As Goldman Sachs tries to secure access to the European Union market when Britain leaves the bloc, it is considering shifting some of its assets and operations from London to Frankfurt, reported CNBC quoting three people familiar with the matter.
By putting some of its operations under the watch of the euro zone’s main banking supervisor, the U.S. investment bank is examining the step as a way to qualify for supervision by the European Central Bank.
According to one person with knowledge of the matter, it would be able to continue selling its services to clients across the euro zone and wider EU post-Brexit ince it would come under the ECB’s jurisdiction.
However, Goldman had not yet taken any decision on the matter and this is still uncharted legal territory, the sources said.
“Moving under ECB supervision in Frankfurt is one of the options the bank is considering,” one of the people said. Another said Goldman had held talks about such a step with ECB officials in Frankfurt.
Representing a blow to London’s status as a global financial center – and a coup for Frankfurt, a small city that is Germany’s own finance capital, the plans being examined would shift Goldman’s European presence towards the center of the euro zone.
There were “numerous uncertainties” about the outcome of Brexit negotiations, a spokesman for Goldman Sachs said.
“We continue to work through all possible implications of the Brexit vote,” he said. “We have not taken any decisions as to what our eventual response will be.”
An ECB spokesman declined to comment.
The EU’s “passporting” system forms the basis for Goldman’s services including broking and market-making in securities, foreign-exchange trading and corporate finance. While under the supervision of UK authorities, the allows it to sell across the region without setting up shop in each member state.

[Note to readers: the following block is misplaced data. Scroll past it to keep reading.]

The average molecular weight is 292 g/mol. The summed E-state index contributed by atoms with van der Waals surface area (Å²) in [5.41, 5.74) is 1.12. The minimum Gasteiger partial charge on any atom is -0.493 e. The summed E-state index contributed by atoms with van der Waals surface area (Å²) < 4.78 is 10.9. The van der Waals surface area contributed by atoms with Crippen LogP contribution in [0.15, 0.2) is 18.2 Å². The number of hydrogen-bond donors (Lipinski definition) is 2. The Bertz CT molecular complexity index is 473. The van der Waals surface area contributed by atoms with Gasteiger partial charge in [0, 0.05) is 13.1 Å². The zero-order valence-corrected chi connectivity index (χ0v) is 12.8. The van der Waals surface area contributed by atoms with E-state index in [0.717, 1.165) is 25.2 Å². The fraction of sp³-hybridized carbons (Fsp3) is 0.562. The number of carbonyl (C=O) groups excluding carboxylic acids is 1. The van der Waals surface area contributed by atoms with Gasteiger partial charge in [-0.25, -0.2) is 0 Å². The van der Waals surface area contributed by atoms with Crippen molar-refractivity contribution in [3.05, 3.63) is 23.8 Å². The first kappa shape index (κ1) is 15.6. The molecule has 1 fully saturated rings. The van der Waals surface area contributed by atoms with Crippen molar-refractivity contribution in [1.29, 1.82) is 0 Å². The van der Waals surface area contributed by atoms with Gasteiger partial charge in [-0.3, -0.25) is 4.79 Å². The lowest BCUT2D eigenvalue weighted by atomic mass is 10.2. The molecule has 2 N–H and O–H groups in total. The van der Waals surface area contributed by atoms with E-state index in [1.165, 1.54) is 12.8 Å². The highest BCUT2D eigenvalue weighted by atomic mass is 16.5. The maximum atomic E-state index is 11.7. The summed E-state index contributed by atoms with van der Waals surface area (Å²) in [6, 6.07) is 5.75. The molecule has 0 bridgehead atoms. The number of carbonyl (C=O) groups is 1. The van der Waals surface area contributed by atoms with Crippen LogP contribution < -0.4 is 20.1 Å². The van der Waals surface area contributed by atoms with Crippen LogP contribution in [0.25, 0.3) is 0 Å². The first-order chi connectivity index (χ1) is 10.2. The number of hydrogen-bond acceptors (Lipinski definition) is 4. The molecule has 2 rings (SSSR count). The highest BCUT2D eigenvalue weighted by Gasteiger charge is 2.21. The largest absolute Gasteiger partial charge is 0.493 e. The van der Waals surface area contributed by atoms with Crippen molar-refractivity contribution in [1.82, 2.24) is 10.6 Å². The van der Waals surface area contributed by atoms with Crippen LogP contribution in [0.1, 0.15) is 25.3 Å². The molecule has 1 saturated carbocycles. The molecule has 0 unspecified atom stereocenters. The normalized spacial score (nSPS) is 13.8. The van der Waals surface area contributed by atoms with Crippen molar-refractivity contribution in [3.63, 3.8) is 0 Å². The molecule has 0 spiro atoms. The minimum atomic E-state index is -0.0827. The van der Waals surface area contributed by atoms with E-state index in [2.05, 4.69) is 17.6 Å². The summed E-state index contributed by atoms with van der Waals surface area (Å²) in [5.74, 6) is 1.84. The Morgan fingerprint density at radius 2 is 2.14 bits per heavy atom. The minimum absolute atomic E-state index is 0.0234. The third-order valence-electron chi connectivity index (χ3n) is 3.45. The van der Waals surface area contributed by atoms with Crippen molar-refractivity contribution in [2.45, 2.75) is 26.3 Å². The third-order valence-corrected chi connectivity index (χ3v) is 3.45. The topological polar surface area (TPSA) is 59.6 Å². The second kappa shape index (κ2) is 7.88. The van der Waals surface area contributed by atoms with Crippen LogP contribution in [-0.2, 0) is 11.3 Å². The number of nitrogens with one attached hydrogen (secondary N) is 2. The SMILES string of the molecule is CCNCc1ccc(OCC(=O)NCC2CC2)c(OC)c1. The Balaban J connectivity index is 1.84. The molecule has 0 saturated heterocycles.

But banks’ UK operations are expected to lose their passporting rights after Brexit.
According to 2014 data from think-tank Bruegel, with 88 percent of their regional employees based there, currently, U.S. banks concentrate the bulk of their European operations in Britain.
If it increased the assets of its euro zone operations to 30 billion euros ($33 billion), a bank such as Goldman Sachs would typically qualify for ECB supervision.
According to filings for last year, in 2015, Goldman Sachs AG in Germany had assets of 551 million euros. However the value is higher for the bank’s overall assets in other entities in Germany and the rest of the euro zone.
One of the sources said that Goldman is keeping a floor vacant at its high-rise offices in Frankfurt which could accommodate any additional staff.
The tower, where Goldman Sachs has occupied the top floors for more than a decade, had been planned to be returned to its original owner. But the Brexit vote results forced a rethink by the bank.
Banks will lose their passports or automatic right to do business in the EU after British Prime Minister Theresa May’s pledge to deliver a full exit from the European Union, is the worry for bankers in the City of London. Two years of talks to reach this are due to start in March.
(Adapted from CNBC)
Categories: Economy & Finance